“To have 6,080,260 children in school in a few days’ time is something that is very historic for this country and very encouraging for the education system and Afghanistan’s future,” said UNICEF Afghanistan Chief of Education David McLoughlin.
Education in Afghanistan has witnessed a tremendous boost over the past few years. In 2002 alone, three million Afghan children returned to school after years of war. To help out-of-school children in far out regions, UNICEF has, over the past four years, established 5,000 community-based schools which have allowed more than 200,000 boys and girls to have access to education.
But despite achievements, challenges persist. More focus needs to be placed on teacher training to guarantee quality education for the increasing number of students, and the absence of female teachers is affecting retention rates – particularly for girls.
To address this situation, UNICEF is working with the Ministry of Education and other partners to provide teaching material to over 100,000 teachers and to train teachers, including new female ones, in new teaching methodologies.
Additional plans for 2007 include enrolling an additional 400,000 girls in basic education, providing learning materials to 5.4 million children in grades one to nine, and building new community schools.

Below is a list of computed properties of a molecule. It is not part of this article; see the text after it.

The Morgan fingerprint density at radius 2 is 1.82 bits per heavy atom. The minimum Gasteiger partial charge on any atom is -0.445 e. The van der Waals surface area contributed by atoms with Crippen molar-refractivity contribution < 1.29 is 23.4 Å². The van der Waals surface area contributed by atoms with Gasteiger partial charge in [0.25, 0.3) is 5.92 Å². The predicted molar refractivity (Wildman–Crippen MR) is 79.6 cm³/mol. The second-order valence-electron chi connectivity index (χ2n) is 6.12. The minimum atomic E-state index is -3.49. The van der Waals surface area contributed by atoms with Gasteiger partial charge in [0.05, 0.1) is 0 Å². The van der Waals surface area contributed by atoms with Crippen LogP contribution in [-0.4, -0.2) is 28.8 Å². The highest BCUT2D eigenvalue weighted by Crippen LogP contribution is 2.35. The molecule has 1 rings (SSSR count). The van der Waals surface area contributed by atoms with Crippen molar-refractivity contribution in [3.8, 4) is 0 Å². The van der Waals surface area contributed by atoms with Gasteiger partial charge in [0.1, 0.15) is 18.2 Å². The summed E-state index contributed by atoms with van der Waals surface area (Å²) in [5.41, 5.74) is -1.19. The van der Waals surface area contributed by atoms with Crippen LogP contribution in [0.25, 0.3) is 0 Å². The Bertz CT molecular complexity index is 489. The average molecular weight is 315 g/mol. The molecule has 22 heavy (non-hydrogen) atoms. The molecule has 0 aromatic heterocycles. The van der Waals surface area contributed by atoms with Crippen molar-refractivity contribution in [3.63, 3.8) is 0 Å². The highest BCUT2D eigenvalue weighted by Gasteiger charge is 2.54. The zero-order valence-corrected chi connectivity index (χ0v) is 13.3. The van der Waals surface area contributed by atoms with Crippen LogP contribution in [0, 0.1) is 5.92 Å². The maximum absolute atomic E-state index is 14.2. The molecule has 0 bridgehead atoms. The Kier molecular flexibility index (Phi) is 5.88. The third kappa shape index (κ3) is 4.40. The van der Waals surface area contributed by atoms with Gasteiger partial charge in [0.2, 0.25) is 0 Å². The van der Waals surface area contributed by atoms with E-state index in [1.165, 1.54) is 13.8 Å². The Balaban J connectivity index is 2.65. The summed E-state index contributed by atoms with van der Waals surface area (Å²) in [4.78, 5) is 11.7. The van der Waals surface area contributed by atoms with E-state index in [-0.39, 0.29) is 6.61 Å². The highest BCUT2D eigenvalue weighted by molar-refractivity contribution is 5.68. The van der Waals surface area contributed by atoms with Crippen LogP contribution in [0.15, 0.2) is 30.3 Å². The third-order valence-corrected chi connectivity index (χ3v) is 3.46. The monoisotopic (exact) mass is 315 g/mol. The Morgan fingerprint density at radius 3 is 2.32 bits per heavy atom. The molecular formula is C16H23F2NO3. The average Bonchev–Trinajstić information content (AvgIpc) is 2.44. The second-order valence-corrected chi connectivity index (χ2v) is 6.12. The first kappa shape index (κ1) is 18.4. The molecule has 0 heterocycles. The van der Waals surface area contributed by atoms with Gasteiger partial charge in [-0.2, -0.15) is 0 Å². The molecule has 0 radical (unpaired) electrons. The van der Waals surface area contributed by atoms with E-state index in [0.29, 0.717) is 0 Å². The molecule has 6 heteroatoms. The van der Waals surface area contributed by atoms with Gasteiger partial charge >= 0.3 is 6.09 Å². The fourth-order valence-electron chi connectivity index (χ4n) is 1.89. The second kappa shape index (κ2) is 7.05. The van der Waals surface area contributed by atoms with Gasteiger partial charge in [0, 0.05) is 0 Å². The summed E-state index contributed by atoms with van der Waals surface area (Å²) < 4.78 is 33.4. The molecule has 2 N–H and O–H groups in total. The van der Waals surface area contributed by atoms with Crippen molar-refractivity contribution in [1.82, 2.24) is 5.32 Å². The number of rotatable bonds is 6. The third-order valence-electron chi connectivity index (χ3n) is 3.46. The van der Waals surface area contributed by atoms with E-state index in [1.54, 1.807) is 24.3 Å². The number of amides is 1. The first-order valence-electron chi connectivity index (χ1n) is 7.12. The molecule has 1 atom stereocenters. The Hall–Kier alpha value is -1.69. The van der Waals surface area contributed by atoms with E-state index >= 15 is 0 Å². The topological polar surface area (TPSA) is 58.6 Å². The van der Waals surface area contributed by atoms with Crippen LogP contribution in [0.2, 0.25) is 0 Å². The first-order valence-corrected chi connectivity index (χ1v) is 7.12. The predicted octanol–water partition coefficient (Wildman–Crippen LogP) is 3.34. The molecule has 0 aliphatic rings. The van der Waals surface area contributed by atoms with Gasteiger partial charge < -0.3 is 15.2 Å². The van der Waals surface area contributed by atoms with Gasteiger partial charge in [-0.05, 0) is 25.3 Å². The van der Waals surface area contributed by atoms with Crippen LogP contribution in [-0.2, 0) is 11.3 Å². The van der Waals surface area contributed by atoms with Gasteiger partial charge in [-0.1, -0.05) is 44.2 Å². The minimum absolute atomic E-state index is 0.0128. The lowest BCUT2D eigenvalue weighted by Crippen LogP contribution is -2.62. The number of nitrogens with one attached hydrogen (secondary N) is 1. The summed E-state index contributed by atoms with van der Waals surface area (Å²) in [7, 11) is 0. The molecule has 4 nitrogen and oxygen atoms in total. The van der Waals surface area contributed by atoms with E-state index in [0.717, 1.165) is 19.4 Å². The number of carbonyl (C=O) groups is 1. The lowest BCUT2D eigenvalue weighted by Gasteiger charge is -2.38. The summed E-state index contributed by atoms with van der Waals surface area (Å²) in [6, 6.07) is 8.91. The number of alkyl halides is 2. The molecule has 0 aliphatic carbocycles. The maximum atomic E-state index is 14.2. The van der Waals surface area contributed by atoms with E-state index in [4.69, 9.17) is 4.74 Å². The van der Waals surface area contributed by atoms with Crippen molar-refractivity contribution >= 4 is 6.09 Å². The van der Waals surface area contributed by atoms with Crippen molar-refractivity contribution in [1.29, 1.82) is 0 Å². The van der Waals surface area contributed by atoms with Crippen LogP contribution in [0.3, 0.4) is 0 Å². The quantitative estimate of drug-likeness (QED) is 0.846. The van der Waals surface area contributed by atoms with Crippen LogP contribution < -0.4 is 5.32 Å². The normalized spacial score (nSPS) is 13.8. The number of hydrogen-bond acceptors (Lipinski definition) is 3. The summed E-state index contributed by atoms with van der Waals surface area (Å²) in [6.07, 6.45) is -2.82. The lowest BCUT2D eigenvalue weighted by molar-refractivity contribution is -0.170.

“It is incredible to see during the past five years that the people of Afghanistan have reaffirmed their commitment to their children’s and Afghanistan’s future by sending their children to school in unprecedented numbers that have never been seen before,” McLoughlin noted.
About UNICEF :
UNICEF is on the ground in over 150 countries and territories to help children survive and thrive, from early childhood through adolescence. The world’s largest provider of vaccines for developing countries, UNICEF supports child health and nutrition, good water and sanitation, quality basic education for all boys and girls, and the protection of children from violence, exploitation, and AIDS. UNICEF is funded entirely by the voluntary contributions of individuals, businesses, foundations and governments.
For further information, please contact:
Najwa Mekki, UNICEF Media New York, +1-212-326-7162, firstname.lastname@example.org
Roshan Khadivi, UNICEF Afghanistan, +93-790-50-7110, email@example.com